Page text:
Strip it back and the dating market is the same as any other: it’s about two parties coming together to make a mutually beneficial exchange, whether that is phone numbers, wedding rings, or, erm, something else. The basic premise is that if sellers can evaluate the quality of a used car but buyers can’t, the likely outcome is that both buyers and sellers know that only the most awful cars will be traded in the market.Everyone will assume that the only reason you’re selling the car is because it’s a dud; and genuine sellers with decent offerings know they won’t get the price they deserve, so never bother. And so it is with online dating: you’re less likely to be interested in someone who seems reluctant to share information about themself.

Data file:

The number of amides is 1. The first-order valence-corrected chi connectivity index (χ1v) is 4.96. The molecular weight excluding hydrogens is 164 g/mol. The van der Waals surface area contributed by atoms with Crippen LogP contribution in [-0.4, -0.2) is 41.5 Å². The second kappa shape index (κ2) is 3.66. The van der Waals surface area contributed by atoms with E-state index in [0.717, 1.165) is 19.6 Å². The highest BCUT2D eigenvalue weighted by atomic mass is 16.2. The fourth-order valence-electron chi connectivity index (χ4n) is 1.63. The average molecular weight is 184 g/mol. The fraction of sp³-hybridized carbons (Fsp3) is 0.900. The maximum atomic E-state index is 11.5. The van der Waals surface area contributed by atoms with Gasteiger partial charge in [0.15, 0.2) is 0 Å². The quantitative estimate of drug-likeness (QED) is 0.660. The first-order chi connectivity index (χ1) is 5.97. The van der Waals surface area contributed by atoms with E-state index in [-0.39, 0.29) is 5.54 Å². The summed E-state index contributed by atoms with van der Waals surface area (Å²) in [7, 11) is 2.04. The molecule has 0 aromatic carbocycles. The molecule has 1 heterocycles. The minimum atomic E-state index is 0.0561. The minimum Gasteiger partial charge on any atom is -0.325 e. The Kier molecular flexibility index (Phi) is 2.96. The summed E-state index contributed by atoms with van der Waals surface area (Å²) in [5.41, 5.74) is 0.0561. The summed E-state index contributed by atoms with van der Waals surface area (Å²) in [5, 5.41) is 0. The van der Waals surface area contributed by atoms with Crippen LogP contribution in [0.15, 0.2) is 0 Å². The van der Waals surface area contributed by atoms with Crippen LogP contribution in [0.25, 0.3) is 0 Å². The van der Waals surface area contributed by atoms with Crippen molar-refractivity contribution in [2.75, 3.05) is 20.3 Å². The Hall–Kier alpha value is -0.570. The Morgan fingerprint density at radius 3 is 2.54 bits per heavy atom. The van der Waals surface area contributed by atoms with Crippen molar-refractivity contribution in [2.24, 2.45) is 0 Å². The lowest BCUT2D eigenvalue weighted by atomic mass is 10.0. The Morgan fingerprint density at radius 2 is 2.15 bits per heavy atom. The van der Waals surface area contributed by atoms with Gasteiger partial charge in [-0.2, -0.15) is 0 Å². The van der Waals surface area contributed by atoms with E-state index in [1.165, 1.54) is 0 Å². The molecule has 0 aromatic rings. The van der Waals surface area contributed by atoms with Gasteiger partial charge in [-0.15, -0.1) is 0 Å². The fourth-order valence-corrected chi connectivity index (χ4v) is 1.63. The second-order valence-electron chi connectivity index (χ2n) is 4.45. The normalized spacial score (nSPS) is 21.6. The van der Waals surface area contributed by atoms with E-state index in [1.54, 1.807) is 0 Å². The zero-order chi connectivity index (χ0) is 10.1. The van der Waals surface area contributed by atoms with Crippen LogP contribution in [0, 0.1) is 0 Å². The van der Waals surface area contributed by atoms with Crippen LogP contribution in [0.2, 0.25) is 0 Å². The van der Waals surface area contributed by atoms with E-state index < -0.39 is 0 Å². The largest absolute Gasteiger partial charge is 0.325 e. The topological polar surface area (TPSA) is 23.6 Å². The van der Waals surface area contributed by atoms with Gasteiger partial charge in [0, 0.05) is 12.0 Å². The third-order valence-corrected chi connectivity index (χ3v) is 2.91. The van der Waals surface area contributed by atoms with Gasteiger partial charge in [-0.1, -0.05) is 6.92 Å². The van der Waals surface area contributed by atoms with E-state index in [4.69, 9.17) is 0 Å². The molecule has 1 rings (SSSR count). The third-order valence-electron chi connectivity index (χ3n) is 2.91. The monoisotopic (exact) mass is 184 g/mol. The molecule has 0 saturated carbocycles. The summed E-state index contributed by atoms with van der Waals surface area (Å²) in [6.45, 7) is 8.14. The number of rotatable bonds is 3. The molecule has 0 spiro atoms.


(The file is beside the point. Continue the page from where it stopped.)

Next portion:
And who better to ask for dating advice than economists? One famous economic model throws harsh light on the basic problem of any type of dating: information. This is the ‘Lemons problem’, a famous economic idea first proposed in the 1970s by George Akerlof, about cars, not citrus fruit.The idea of the woman choosing expressed in the proposal is a resilient one.The woman picking among suitors is a rarely reversed archetype of romantic love that you'll find everywhere from Jane Austen to Obviously, this is simplified—in contemporary life, both sides get plenty of chances to be selective. The dating world is a market and markets are what economists know best.Sponsored Products are advertisements for products sold by merchants on